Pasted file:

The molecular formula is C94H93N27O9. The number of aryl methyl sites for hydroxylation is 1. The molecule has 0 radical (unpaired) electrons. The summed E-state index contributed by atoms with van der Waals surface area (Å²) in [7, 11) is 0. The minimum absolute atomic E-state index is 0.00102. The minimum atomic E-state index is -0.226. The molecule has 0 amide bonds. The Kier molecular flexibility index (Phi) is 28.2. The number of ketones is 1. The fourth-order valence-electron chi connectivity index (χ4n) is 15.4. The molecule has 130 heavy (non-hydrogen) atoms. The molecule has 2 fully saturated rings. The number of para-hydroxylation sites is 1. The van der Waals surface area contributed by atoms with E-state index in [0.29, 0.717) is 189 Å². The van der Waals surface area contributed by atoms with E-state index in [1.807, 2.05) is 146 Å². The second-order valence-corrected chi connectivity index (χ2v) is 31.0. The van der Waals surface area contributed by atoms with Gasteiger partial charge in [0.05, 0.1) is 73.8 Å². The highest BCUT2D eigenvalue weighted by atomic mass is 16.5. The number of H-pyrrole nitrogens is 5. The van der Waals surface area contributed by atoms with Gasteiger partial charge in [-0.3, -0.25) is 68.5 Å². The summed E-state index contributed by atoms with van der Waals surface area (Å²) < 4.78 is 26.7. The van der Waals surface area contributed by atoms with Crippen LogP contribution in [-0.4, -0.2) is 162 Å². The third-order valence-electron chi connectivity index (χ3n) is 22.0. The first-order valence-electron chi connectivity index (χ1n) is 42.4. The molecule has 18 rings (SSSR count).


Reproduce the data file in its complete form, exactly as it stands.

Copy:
The molecular formula is C94H93N27O9. The number of aryl methyl sites for hydroxylation is 1. The molecule has 0 radical (unpaired) electrons. The summed E-state index contributed by atoms with van der Waals surface area (Å²) in [7, 11) is 0. The minimum absolute atomic E-state index is 0.00102. The minimum atomic E-state index is -0.226. The molecule has 0 amide bonds. The Kier molecular flexibility index (Phi) is 28.2. The number of ketones is 1. The fourth-order valence-electron chi connectivity index (χ4n) is 15.4. The molecule has 130 heavy (non-hydrogen) atoms. The molecule has 2 fully saturated rings. The number of para-hydroxylation sites is 1. The van der Waals surface area contributed by atoms with E-state index in [0.29, 0.717) is 189 Å². The van der Waals surface area contributed by atoms with E-state index in [1.807, 2.05) is 146 Å². The second-order valence-corrected chi connectivity index (χ2v) is 31.0. The van der Waals surface area contributed by atoms with Gasteiger partial charge in [0.05, 0.1) is 73.8 Å². The highest BCUT2D eigenvalue weighted by atomic mass is 16.5. The number of H-pyrrole nitrogens is 5. The van der Waals surface area contributed by atoms with Gasteiger partial charge in [-0.3, -0.25) is 68.5 Å². The summed E-state index contributed by atoms with van der Waals surface area (Å²) < 4.78 is 26.7. The van der Waals surface area contributed by atoms with Crippen LogP contribution in [-0.4, -0.2) is 162 Å². The third-order valence-electron chi connectivity index (χ3n) is 22.0. The first-order valence-electron chi connectivity index (χ1n) is 42.4. The molecule has 18 rings (SSSR count).